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Opinion: Richard Sklar on Nigeria’s National Question

Richard Sklar

By Ebere Onwudiwe

My good friend and co-author, Richard Sklar, professor emeritus of Political Science at the University of California, Los Angeles, and a past president of the African Studies Association (USA), is among the most accomplished students of Nigerian politics since the second half of the 20th century.

His thinking on the nationality question in Nigeria is worth revisiting in these uncertain times in our national history.

Several events in the past couple of years have awakened Nigeria’s nationalities.

They have stirred into movement the Middle Belt Forum, the Afenifere, the Ohanaeze Ndigbo, the Arewa Consultative Forum (ACF), the Pan-Niger Delta Forum (PANDEF), and others.

The situation offers positive or negative opportunities. We have to either take steps to consolidate them into one Nigerian nation or, in a fit of chauvinistic disregard, watch disintegration happen.

The consolidation requires that the government should listen to the criticisms of nepotism and sectionalism in federal government appointments, at the expense of the Federal Character Principle.

The strident criticism of marginalisation by some ethnic groups and the many citizens who grumble about the system’s unfairness and injustice.

And there is the judicial disenfranchisement of some people’s right to choose their leaders in their states.

All these and more combine to create an unhealthy country; one in which many citizens’ desire to identify with the state, despite ethnic or religious differences, approaches zero.

This situation informs the national question in Nigeria that Professor Sklar discusses.

He addresses the background to the seemingly complicated obstacles to achieving loyalty for the Nigerian nation, above and beyond individual differences. Let’s start with history.

Sklar dissects the founding fathers’ positions, the “Big Three” politicians of the late colonial period, Dr. Nnamdi Azikiwe, Chief Obafemi Awolowo, and Sir Ahmadu Bello, who were the leaders of what he called the nationalist resistance to colonial paternalism.

His main point is how the “Big Three” differed among themselves on each nationality’s political role. Of the three nationalists, Sklar writes that Azikiwe was the foremost pan-Nigerian.

He believed that Nigerian nationality should not depend on ethnolinguistic identity.

On the other hand, Awolowo strongly favoured establishing what Sklar describes as an ethnolinguistic foundation for governmental institutions.

Simultaneously, Bello believed that reformed traditional authority that could function effectively in modern times in public life was the way to go.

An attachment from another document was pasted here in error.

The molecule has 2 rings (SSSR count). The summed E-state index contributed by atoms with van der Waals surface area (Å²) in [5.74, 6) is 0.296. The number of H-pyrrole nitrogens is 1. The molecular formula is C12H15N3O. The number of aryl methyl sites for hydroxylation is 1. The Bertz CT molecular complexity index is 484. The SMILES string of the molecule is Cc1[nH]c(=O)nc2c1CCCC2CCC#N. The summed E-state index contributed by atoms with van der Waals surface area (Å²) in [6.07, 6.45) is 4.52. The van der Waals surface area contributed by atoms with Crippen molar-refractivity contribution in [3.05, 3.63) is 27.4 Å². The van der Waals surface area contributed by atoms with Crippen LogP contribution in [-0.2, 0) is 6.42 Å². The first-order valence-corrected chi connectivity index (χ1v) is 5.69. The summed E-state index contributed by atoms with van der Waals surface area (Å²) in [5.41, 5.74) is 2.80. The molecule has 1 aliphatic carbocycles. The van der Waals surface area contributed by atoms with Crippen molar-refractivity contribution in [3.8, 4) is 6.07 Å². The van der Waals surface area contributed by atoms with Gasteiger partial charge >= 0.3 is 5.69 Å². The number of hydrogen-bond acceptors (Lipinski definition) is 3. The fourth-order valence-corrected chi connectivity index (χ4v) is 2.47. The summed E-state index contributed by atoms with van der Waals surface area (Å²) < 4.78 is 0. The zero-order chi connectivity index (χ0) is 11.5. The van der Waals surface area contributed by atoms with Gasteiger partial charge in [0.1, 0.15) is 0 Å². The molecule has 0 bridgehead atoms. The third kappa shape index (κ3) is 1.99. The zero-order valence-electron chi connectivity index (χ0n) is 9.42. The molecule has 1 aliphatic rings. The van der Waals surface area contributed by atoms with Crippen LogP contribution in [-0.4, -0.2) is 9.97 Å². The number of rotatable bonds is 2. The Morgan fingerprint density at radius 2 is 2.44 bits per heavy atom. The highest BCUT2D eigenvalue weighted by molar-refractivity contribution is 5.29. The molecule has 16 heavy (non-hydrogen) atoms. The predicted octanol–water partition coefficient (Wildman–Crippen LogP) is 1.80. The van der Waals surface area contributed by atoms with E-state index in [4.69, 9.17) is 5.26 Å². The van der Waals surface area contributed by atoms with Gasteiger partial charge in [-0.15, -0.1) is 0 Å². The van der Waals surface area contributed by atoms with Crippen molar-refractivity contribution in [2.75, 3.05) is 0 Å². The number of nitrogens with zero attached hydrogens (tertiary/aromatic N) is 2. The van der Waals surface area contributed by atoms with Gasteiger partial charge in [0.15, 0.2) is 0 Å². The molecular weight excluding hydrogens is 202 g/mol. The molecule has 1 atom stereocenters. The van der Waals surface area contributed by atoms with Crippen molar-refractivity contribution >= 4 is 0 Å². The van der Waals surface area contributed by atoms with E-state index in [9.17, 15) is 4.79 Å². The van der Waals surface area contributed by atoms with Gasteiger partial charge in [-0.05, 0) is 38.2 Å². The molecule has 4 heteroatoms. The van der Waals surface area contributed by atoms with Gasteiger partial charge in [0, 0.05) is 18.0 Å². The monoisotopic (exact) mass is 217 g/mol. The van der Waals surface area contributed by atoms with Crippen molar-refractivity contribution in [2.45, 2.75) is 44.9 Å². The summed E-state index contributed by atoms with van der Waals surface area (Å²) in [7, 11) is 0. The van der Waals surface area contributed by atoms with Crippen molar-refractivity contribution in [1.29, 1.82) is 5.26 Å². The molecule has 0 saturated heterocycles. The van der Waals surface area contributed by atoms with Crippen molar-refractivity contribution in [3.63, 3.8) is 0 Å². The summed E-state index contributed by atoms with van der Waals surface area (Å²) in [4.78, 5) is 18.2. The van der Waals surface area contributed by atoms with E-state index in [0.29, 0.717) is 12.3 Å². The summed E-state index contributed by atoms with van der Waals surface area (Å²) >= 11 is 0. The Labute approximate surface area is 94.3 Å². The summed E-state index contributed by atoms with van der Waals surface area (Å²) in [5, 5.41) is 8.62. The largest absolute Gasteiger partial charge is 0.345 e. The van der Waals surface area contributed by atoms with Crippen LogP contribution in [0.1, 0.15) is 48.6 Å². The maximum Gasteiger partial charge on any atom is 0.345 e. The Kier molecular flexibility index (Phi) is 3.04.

These different positions of the “Big Three” are still at the heart of Nigeria’s national question. In all ethnic groups, some detribalised Nigerians today believe in the Nigerian nationality’s legal independence, like Azikiwe did.

He, along with many people in his Igbo base, thought that ethnicity must not be given legal status and should only connote cultural and political identities.

Still, the country’s current situation shows that this metaphysical conception of the Nigerian nation may no longer be an Igbo thing.

This fact suggests that Azikiwe’s transcendental notion of Nigerian nationality was a wrong reading of the Nigerian condition.

Sklar interprets Awolowo’s position to mean that to be a good Nigerian, one should be a good Kilba, Ijaw, Tiv, Ogoni, Efik, or Bini person first; in other words, first be a good member of one’s ethnic group.

He suggests that this principle of Awolowo’s has proven a better reading of Nigeria’s reality.

That’s why some Igbo thinkers and leaders now believe that Awowolo’s reading of Nigeria was right on the money.

Careful observers of the Ohaneze and Afenefere meetings can see an emerging alliance built on Awolowo’s ethnic selfdetermination principle.

Unlike that of either Awolowo or Azikiwe, Sklar concludes that Bello’s political perspective did not centre on the nationality question, implying that he could care less about ethnicity.

Instead, according to Sklar, Bello focused on his political party’s control of power in a future multinational state.

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This state-centered thinking remains among his northern Nigerian followers today.

Take away: Who would have thought that with all the accusations of nepotism and sectionalism in today’s northern dominated federal government, the region’s founding father was the least concerned with ethnicity among the “Big Three”?

Richard L. Sklar, who also taught at the University of Ibadan, turned 90 this year. Happy 90th birth anniversary, Professor!

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Augustine Aminu

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